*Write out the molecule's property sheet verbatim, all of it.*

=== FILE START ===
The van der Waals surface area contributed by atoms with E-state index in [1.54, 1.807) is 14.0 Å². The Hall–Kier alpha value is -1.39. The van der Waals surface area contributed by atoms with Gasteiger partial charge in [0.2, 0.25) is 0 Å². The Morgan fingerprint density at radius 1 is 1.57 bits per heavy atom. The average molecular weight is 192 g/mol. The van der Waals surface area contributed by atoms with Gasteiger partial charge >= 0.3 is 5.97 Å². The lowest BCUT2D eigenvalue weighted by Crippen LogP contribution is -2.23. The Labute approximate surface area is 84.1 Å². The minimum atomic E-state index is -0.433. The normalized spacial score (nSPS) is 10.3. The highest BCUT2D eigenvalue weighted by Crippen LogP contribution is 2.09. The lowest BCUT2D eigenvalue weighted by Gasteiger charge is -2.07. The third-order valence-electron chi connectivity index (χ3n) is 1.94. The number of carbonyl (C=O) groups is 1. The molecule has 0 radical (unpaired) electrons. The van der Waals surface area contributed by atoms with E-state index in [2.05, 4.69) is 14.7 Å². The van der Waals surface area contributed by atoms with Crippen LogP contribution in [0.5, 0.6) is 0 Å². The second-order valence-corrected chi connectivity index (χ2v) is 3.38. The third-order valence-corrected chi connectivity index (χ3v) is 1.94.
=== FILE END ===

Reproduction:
The van der Waals surface area contributed by atoms with E-state index in [1.54, 1.807) is 14.0 Å². The Hall–Kier alpha value is -1.39. The van der Waals surface area contributed by atoms with Gasteiger partial charge in [0.2, 0.25) is 0 Å². The Morgan fingerprint density at radius 1 is 1.57 bits per heavy atom. The average molecular weight is 192 g/mol. The van der Waals surface area contributed by atoms with Gasteiger partial charge >= 0.3 is 5.97 Å². The lowest BCUT2D eigenvalue weighted by Crippen LogP contribution is -2.23. The Labute approximate surface area is 84.1 Å². The minimum atomic E-state index is -0.433. The normalized spacial score (nSPS) is 10.3. The highest BCUT2D eigenvalue weighted by Crippen LogP contribution is 2.09. The lowest BCUT2D eigenvalue weighted by Gasteiger charge is -2.07. The third-order valence-electron chi connectivity index (χ3n) is 1.94. The number of carbonyl (C=O) groups is 1. The molecule has 0 radical (unpaired) electrons. The van der Waals surface area contributed by atoms with E-state index in [2.05, 4.69) is 14.7 Å². The van der Waals surface area contributed by atoms with Crippen LogP contribution in [0.5, 0.6) is 0 Å². The second-order valence-corrected chi connectivity index (χ2v) is 3.38. The third-order valence-corrected chi connectivity index (χ3v) is 1.94.